1. Dataset Preparation:

  • In traditional machine learning, large datasets with multiple examples per class are used for training. However, each class has only one example (or very few) available during training.
  • The dataset is organized into classes, each associated with a single example or a small set of examples.

2. Feature Extraction:

  • The examples in the dataset are typically raw data such as images, text, or audio.
  • Feature extraction is performed to transform the raw data into a format that the model can process. This step is crucial for capturing relevant information from the limited data.

3. Model Architecture:

  • One-shot learning models often use specialized architectures that can effectively extract features and learn relationships between examples.
  • Architectures like Siamese, matching, and prototypical networks are commonly used in one-shot learning tasks. These architectures are designed to work well with small training datasets.

4. Training:

  • During training, the model is exposed to pairs of examples. For each pair, one example is treated as the “query” example, and the other is treated as a “support” or “reference” example.
  • The model learns to differentiate between similar and dissimilar pairs. It learns to embed the examples so that similar examples are close in the embedding space and distinct examples are far apart.

5. Loss Function:

  • The loss function used for training depends on the chosen architecture and the learning objective. For instance, Siamese networks might use a contrastive loss that encourages the embeddings of similar examples to be close and embeddings of dissimilar examples to be distant.

6. Testing and Inference:

  • After training, the model’s performance is evaluated on new, unseen examples.
  • To make predictions, the model typically calculates distances or similarities between the embeddings of the query example and the support examples.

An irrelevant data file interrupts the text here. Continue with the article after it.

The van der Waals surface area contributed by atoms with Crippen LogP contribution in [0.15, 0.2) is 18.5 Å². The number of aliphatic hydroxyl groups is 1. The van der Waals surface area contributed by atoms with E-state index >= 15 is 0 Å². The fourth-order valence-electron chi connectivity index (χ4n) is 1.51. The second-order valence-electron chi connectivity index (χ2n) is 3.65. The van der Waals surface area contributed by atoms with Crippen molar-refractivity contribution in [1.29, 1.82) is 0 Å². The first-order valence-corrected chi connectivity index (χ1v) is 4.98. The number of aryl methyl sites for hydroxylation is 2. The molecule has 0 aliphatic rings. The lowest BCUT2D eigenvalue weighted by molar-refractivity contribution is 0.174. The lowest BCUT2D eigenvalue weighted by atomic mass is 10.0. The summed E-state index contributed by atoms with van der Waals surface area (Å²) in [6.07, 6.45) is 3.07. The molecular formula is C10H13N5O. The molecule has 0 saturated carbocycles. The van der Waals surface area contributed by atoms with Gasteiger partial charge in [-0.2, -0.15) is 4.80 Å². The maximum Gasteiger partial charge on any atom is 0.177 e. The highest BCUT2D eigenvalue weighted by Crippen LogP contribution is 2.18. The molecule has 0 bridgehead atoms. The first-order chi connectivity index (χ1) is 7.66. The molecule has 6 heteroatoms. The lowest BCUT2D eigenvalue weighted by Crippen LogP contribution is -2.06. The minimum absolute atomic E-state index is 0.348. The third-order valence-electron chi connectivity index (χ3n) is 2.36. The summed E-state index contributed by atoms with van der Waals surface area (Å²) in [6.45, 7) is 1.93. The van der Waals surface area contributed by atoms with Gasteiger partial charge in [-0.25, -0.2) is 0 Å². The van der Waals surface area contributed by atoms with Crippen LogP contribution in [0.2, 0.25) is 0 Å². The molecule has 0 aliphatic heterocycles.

• The class associated with the closest support example is predicted as the class for the query example.

7. Fine-Tuning and Transfer Learning (Optional):

  • Sometimes, one-shot learning models can benefit from pretraining on a larger dataset and fine-tuning on the one-shot learning dataset. This leverages knowledge gained from the larger dataset to improve generalization.

One-shot learning is instrumental in scenarios where obtaining ample labelled data is challenging. It has applications in various fields, including computer vision, natural language processing, medical imaging, and more, where learning from very few examples is essential. However, due to the limited data, the success of one-shot learning highly depends on the model architecture, data representation, and task complexity.

What are the different approaches to one-shot learning?

There are several approaches to one-shot learning.

  1. Siamese Networks: Siamese networks involve training a neural network to learn a similarity metric between pairs of input examples. This allows the network to distinguish between similar and dissimilar instances, making it suitable for one-shot learning tasks like face recognition.
  2. Matching Networks: Matching networks combine the concepts of attention mechanisms and recurrent networks to make predictions based on a context set of examples. These networks learn to weigh the importance of each sample in the context when making predictions for a new instance.
  3. Prototypical Networks: Prototypical networks learn a prototype representation for each class based on a few examples. During testing, new samples are compared to these prototypes to make predictions.